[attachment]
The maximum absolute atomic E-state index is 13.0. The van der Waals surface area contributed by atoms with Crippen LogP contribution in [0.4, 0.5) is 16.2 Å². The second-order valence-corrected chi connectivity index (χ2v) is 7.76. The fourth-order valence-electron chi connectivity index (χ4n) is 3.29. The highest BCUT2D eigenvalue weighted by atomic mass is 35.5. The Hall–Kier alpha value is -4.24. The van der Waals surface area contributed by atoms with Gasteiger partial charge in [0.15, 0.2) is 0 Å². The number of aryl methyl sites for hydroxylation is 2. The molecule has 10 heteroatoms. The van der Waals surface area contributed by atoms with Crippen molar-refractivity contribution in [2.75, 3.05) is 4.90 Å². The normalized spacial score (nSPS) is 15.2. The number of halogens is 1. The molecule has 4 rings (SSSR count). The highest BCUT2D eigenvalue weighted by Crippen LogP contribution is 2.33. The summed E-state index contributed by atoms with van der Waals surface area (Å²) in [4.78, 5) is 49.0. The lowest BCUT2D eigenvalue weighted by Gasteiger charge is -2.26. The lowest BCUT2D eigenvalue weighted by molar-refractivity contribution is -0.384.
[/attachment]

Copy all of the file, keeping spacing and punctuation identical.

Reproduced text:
The maximum absolute atomic E-state index is 13.0. The van der Waals surface area contributed by atoms with Crippen LogP contribution in [0.4, 0.5) is 16.2 Å². The second-order valence-corrected chi connectivity index (χ2v) is 7.76. The fourth-order valence-electron chi connectivity index (χ4n) is 3.29. The highest BCUT2D eigenvalue weighted by atomic mass is 35.5. The Hall–Kier alpha value is -4.24. The van der Waals surface area contributed by atoms with Gasteiger partial charge in [0.15, 0.2) is 0 Å². The number of aryl methyl sites for hydroxylation is 2. The molecule has 10 heteroatoms. The van der Waals surface area contributed by atoms with Crippen molar-refractivity contribution in [2.75, 3.05) is 4.90 Å². The normalized spacial score (nSPS) is 15.2. The number of halogens is 1. The molecule has 4 rings (SSSR count). The highest BCUT2D eigenvalue weighted by Crippen LogP contribution is 2.33. The summed E-state index contributed by atoms with van der Waals surface area (Å²) in [4.78, 5) is 49.0. The lowest BCUT2D eigenvalue weighted by Gasteiger charge is -2.26. The lowest BCUT2D eigenvalue weighted by molar-refractivity contribution is -0.384.